From a very early age, Rabbi J. Rosenbaum understood a profound aspect of Torah study: the challenge of discovering new insights within familiar texts. With each encounter, he wondered, “What can I possibly learn from this text?” and often found unexpected ideas emerging. Through years of study and reflection, Rosenbaum realized that connecting seemingly disparate ideas or texts mirrored the work of repairing the world. This philosophy guided his interactions, with him coming to believe that, just as unexpected connections could be found in Torah study, so too could they be discovered between people seemingly unable to be reconciled.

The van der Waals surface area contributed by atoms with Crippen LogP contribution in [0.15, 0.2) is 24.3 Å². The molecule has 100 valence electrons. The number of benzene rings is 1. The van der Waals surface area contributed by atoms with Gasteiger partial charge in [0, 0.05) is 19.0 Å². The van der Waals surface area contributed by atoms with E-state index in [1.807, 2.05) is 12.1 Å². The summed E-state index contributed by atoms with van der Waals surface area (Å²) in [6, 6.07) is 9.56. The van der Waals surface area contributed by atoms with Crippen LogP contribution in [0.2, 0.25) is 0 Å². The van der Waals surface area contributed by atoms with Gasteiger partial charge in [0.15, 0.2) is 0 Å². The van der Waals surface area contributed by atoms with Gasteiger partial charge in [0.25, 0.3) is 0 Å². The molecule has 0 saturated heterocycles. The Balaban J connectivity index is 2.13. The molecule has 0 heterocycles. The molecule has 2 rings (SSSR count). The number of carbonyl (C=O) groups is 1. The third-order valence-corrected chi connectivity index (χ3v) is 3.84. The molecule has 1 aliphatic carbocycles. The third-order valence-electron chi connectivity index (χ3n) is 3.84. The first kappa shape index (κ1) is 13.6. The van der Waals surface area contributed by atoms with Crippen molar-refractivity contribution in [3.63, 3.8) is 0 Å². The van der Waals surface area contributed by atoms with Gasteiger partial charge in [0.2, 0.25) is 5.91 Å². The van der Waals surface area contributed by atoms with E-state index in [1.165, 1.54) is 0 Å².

Rosenbaum has worked passionately and tirelessly for over six years in our community repairing seemingly irreconcilable relations between the Muslim, Black and Jewish communities. He shared a recent encounter with a young Muslim woman that exemplified this situation. Despite his discouragement with the situation in Israel and the response of the Muslim community, Rosenbaum was taken aback when the young woman expressed understanding and empathy for the Jewish perspective, stating, “I can really understand why the Jewish people would want their own state. As a Muslim, I can see the difference between being in a Muslim country and being a minority in another country.” Rosenbaum reflects, “I never expected this, and it blew me away. In 11 years of Muslim/Jewish dialogue, no one had ever said that before. You never know when that door is going to open, and exceed your expectations or you’ll exceed theirs.”